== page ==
Is Ireland finally addressing its low pension coverage and demographic issues? 

Evidence suggests it might be, as the social affairs minister and deputy prime minister Joan Burton has announced a working group that will design a universal supplementary scheme. However, previous announcements have seldom been followed by action, and the details of Burton’s plan were still unclear at the time of writing.

The main goal of pension reform in Ireland is to increase coverage of second-pillar pensions, which is now around 50%, thus reducing reliance on the deteriorating state pensions. 

Equality should be firmly in sight for Irish decision makers, since pension provision is currently a lottery that depends on your employment situation. Charges, for instance, are significantly higher for participants in smaller DC schemes. 

If Ireland is indeed approaching reform, there are a few questions to be asked. 

Politicians have delayed action because of the state of the economy, so a first question would be whether this is an appropriate course of action. If you are a governing politician, the answer is probably yes. But if you are a worker looking to build a secure retirement, even a few years of higher contributions or better tax relief make a difference to your pension pot, so a sense of urgency is desirable. 

Another fundamental question is which of the policy recommendations offered by the influential 2012 OECD report should be followed.

As the report warned – and common sense tells us – there is no blueprint for pension reform. Indeed, while the better policy option according to the OECD and the Irish Society of Actuaries would be compulsory enrolment, for political reasons Burton favours automatic enrolment.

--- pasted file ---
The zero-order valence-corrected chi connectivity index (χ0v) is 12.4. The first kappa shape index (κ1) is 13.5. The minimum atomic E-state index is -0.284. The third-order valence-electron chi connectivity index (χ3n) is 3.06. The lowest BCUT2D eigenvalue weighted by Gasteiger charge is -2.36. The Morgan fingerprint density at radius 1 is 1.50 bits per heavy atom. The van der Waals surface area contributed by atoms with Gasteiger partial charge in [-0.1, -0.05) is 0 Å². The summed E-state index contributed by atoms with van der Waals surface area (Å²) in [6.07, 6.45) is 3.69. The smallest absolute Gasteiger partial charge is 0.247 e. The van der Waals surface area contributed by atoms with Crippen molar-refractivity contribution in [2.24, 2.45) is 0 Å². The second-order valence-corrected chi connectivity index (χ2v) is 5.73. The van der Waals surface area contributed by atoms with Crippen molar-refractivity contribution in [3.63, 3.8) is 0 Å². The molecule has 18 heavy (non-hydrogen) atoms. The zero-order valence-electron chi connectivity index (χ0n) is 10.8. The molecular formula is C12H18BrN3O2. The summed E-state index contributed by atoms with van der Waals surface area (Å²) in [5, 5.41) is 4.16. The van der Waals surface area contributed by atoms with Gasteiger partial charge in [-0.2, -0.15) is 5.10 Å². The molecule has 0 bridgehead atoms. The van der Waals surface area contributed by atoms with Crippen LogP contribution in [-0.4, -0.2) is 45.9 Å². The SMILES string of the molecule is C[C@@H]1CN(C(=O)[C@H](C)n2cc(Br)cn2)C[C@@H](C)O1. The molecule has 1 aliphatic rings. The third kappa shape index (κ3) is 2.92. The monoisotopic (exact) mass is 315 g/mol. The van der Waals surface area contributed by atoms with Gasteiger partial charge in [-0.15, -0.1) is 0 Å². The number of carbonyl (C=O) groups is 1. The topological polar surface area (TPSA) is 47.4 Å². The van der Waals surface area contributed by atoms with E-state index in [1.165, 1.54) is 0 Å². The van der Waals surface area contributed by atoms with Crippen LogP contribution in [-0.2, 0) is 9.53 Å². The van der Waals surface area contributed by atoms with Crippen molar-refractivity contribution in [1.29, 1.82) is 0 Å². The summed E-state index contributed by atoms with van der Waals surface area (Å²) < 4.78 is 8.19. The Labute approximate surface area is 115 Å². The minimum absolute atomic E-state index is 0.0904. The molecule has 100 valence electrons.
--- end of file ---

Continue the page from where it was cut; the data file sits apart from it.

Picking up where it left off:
But there should be a common understanding of the optimal solution. While politicians worry that compulsory enrolment could be misinterpreted as taxation, it is a way to redistribute the collective cost of financing pensions more efficiently. It guarantees increased (if not universal) coverage; whereas there is evidence that automatic enrolment can fall short as a solution to the problem. Italy is an example – having implemented automatic enrolment it is still failing to increase coverage to a satisfactory level because of the structure of its economy. 

The final, most urgent, question is whether the introduction of an auto-enrolment scheme will go concurrently with a comprehensive review of the existing DC framework, including tax policy, governance standards and costs. If the answer is no, then by introducing a new scheme Ireland’s policy makers will only add a further unnecessary layer of complexity to an already disproportionately labyrinthine system.